Following strong adoption early in the COVID-19 pandemic, telehealth continues to have high utilization nationally, according to a July 9 report analyzing trends in telehealth use before and during the COVID-19 pandemic.
The report found that telehealth usage as of February 2021 was 38 times higher than it was in February 2020, before the COVID-19 pandemic. Telehealth usage peaked in April 2020 at 78 times above the pre-pandemic baseline and stabilized from June 2020 through February 2021, averaging around 38 times higher than the baseline. Data used in the report included healthcare claims data from the Compile dataset, which includes claims data from various medical specialties.
The report cites three key factors which contributed to this change in telemedicine utilization: increased consumer adoption of telehealth, increased provider adoption of telehealth, and regulatory changes at the state and federal levels that expanded access to telehealth and increased reimbursement for providers. The report also highlights medical practice areas with the largest share of telehealth outpatient and office visit claims, with the top five being psychiatry, substance use disorder treatment, endocrinology, rheumatology, and gastroenterology.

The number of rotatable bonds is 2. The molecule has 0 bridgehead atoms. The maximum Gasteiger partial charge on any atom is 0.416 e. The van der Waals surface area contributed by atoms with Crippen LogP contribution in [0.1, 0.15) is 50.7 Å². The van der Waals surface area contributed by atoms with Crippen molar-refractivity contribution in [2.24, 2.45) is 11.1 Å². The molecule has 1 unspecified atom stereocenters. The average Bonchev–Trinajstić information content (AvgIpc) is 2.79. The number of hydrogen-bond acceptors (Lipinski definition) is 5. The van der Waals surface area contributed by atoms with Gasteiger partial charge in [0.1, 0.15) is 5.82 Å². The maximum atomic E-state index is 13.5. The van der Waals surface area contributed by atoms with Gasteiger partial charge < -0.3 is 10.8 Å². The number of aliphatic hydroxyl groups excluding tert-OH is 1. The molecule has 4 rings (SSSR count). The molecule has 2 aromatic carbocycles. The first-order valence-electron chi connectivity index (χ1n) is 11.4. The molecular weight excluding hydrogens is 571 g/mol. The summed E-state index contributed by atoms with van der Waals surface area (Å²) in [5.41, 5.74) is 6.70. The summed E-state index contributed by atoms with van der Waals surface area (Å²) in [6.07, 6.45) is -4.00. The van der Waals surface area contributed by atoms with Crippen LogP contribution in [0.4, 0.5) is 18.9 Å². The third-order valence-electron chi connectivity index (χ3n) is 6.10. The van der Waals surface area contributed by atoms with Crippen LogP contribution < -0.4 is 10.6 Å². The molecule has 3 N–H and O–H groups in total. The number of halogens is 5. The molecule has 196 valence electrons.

ACHI has tracked telehealth claims utilization in the Arkansas State and Public School Health Insurance Plan since the latter half of 2020. As the graph below shows, in March 2020, telehealth claims averaged around 7,000 per month. During the first seven full months of the pandemic, from April 2020 through October 2020, telehealth claims averaged around 20,000 per month, almost three times higher compared to March 2020. Although there was a reduction in telemedicine claims utilization from November 2020 through April 2021, telehealth claims were still up 67% in April 2021 compared to March 2020.
A recently published story in Arkansas Business asserted that telehealth is here to stay in Arkansas, citing the necessity for telehealth services due to the pandemic and key state policy changes that expanded telemedicine access. Our analysis of telehealth claims utilization among the state’s largest self-insured plan supports the notion that telehealth is likely to have a more permanent place in Arkansas moving forward.